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1 The Collision Of Cultures
2 Britain And Its Colonies
3 Colonial Ways Of Life
4 The Imperial Perspective
5 From Empire To Independence
6 The American Revolution
7 Shaping A Federal Union
8 The Federalist Era
9 The Early Republic
10 Nationalism And Sectionalism
11 The Jacksonian Impulse
12 The Dynamics Of Growth
13 An American Renaissance: Religion, Romanticism, And Reform
14 Manifest Destiny
15 The Old South
16 The Crisis Of Union
17 The War Of The Union
18 Reconstruction: North And South
19 New Frontiers: South And West
20 Big Business And Organized Labor
21 The Emergence Of Urban America
22 Gilded-age Politics And Agrarian Revolt
23 An American Empire
24 The Progressive Era
25 America And The Great War
26 The Modern Temper
27 Republican Resurgence And Decline
28 New Deal America
29 From Isolation To Global War
30 The Second World War
31 The Fair Deal And Containment
32 Through The Picture Window: Society And Culture, 19451960
33 Conflict And Deadlock: The Eisenhower Years
34 New Frontiers: Politics And Social Change In The 1960s
35 Rebellion And Reaction In The 1960s And 1970s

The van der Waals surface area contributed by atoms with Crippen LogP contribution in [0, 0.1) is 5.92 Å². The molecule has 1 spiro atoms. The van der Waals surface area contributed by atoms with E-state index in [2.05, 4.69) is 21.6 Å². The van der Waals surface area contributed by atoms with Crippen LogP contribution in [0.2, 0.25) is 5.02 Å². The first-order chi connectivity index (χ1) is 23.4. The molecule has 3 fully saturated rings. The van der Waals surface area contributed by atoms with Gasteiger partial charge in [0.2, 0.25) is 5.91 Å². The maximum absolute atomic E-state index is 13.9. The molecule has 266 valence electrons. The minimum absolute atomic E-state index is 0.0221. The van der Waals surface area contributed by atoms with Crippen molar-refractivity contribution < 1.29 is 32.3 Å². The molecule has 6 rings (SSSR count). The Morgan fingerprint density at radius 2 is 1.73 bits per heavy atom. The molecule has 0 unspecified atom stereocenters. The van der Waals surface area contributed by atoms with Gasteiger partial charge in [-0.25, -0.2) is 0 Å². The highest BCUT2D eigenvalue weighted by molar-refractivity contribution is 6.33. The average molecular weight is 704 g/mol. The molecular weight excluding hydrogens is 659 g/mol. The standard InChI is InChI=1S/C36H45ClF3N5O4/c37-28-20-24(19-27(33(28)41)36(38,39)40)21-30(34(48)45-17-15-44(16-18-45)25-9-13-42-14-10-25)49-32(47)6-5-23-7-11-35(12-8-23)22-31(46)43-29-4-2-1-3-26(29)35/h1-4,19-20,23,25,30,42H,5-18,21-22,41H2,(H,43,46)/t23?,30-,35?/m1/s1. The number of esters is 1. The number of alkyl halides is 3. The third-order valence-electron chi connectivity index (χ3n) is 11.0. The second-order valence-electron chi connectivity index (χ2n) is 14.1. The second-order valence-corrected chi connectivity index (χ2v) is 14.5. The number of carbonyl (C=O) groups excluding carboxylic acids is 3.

36 A Conservative Insurgency
37 Triumph And Tragedy: America At The Turn Of The Century

Sources of Freedom. "The Heathen Chinese Prospecting" (1852)

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This photograph was taken in 1852 probably near Jacksonville, Tuloumne County or Mongolian Flat on the American River. The caption describes the Chinese man in the foreground as a heathen, reflecting Euro-Americans' strong bias against the Chinese on the grounds of religion and race. The presence of this man in the gold fields illustrates the significant role that Chinese labor played in the construction and operation of the great mining operatives that sprang up after 1848. Since 1850, only white immigrants could become citizens, so the Chinese lived at the whim of local governments, unable to stake their own claims, to own land, or to resist unfairly applied taxes. Because of these restrictions, the Chinese usually remained in low-paying and backbreaking physical jobs, including working to build the transcontinental railroad (in fact, they played a remarkable job in its rapid construction). The racially exclusive nature of American democracy and liberty that kept African-Americans disenfranchised on the east coast worked similarly and without federal intervention against the Chinese on the west coast.


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